Sailing Bluet (Azuragrion nigridorsum)

The photo above (by Bernardine Altenroxel) can be viewed in OdonataMAP here.

Azuragrion nigridorsum, the Sailing Bluet or Black-tailed Bluet, is a species of damselfly in the family Coenagrionidae.

Identification

Very small size

Length up to 28mm; Wingspan attains 33mm.

Often found alongside the Africallagma glaucum, but is easily differentiated by its deeper blue colour and black protrusion onto the eighth segment of the abdomen.

The females are similar to other Bluet females, and are best identified by their association with the males.

Azuragrion nigridorsum – Near Hluhluwe, KwaZulu-Natal
Photo by Ryan Tippett

Habitat

A species of well vegetated, still water environments such as dams, ponds, marshes, pools and the quiet backwaters of rivers and streams. Azuragrion nigridorsum usually occupies areas with floating and emergent plants like waterlilies and sedges and is frequently found near floating mats of green algae.

Typical habitat – Near Hluhluwe, KwaZulu-Natal
Photo by Ryan Tippett

Behaviour

Mostly found low down close to the water where it perches on lily pads or emergent plants. The flight is fast and typically low over the water. When the weather is calm they sometimes land gently on the water without breaking the surface. They then drift across the pond in the breeze with their folded wings acting as sails. The females are often found in the same vicinity as the males.

Status and Conservation

The sailing Bluet is a common and widespread species. It is listed as of Least Concern in the IUCN Red List of Threatened Species. Azuragrion nigridorsum is moderately sensitive to habitat damage, but has adapted well to man-made habitats and has doubtless benefited from this.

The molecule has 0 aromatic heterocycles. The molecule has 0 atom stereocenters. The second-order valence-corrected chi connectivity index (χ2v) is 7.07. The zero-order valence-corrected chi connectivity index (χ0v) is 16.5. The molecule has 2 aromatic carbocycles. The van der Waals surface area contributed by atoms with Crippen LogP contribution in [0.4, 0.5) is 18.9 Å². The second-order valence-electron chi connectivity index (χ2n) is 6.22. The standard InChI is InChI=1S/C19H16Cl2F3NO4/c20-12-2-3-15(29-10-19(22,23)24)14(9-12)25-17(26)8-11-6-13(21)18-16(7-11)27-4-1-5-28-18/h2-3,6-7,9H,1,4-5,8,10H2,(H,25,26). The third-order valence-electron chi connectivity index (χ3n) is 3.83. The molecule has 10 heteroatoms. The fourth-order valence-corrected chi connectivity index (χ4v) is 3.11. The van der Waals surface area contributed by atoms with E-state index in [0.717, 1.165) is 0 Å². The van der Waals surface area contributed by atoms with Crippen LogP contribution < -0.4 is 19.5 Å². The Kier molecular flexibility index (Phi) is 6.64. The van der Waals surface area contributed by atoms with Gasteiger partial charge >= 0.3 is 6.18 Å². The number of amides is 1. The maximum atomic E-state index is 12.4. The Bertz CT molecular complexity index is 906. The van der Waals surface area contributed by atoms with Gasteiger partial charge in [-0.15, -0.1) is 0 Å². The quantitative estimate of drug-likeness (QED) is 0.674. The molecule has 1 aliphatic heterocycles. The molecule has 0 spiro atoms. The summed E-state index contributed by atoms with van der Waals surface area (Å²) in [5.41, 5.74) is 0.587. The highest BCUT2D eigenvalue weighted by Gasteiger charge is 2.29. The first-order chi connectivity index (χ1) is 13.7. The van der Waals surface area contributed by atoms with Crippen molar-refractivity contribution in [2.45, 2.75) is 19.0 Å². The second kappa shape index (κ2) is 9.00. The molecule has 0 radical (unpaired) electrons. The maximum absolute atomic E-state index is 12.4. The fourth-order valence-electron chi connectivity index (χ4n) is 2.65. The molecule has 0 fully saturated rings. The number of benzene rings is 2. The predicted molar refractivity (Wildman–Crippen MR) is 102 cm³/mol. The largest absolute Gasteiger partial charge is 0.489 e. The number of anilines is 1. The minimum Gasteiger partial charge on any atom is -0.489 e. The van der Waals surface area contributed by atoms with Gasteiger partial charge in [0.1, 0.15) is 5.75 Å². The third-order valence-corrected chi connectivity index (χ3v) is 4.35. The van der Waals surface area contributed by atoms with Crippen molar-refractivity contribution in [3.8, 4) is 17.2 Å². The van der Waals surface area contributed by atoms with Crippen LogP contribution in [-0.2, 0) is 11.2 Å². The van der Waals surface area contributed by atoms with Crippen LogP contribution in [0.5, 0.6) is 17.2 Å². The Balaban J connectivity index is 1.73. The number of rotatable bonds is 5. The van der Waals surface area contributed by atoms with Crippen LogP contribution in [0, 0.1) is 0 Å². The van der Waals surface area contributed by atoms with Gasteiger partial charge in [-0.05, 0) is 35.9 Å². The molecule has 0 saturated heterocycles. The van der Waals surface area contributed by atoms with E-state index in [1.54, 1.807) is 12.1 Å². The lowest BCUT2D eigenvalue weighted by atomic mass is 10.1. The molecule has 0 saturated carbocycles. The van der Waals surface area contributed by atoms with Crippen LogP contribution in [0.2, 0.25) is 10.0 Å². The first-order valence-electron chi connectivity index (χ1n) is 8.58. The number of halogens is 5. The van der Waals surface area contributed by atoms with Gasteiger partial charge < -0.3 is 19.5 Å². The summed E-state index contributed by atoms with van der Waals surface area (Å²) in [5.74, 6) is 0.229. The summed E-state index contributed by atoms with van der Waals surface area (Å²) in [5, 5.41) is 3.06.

Distribution

Azuragrion nigridorsum is found from Ethiopia in the north, down through most of East and Southern Africa, including Angola and Zambia. In South Africa it is mostly absent from the dry central region.

Below is a map showing the distribution of records for Sailing Bluet in South Africa. Taken from the OdonataMAP database as at February 2020.

The next map below is an imputed map, produced by an interpolation algorithm, which attempts to generate a full distribution map from the partial information in the map above. This map will be improved by the submission of records to the OdonataMAP section of the Virtual Museum.

Ultimately, we will produce a series of maps for all the odonata species in the region. The current algorithm is a new algorithm. The objective is mainly to produce “smoothed” maps that could go into a field guide for odonata. This basic version of the algorithm (as mapped above) does not make use of “explanatory variables” (e.g. altitude, terrain roughness, presence of freshwater — we will be producing maps that take these variables into account soon). Currently, it only makes use of the OdonataMAP records for the species being mapped, as well as all the other records of all other species. The basic maps are “optimistic” and will generally show ranges to be larger than what they probably are.

These maps use the data in the OdonataMAP section of the Virtual Museum, and also the database assembled by the previous JRS funded project, which was led by Professor Michael Samways and Dr KD Dijkstra.

Sailing Bluet OdonataMAP record by Felicity Grundlingh
Dragonfly Atlas: Megan Loftie-Eaton, Sally Hofmeyr, Ryan Tippett & Les Underhill
Dragonfly Atlas: Megan Loftie-Eaton, Sally Hofmeyr, Ryan Tippett & Les Underhill
Megan Loftie-Eaton is our communications, social media and citizen science coordinator. Prior to her work for the BDI, she coordinated OdonataMAP, the Atlas of African Odonata. Sally Hofmeyr has many years' experience in the academic world, writing her own material and editing the work of others. Her academic background is in the natural sciences: her PhD and first postdoc in ornithology and environmental change (Animal Demography Unit, University of Cape Town). Ryan Tippett is an enthusiastic contributor to Citizen Science and has added many important and interesting records of fauna and flora. He has been a member of the VMU since 2014 and has currently submitted over 11000 records. He is also on the expert identification panel for the Odonata Map project. Prof Les Underhill has been Director of the Animal Demography Unit (ADU) at the University of Cape Town since it started in 1991. Although citizen science in biology is Les’s passion, his academic background is in mathematical statistics.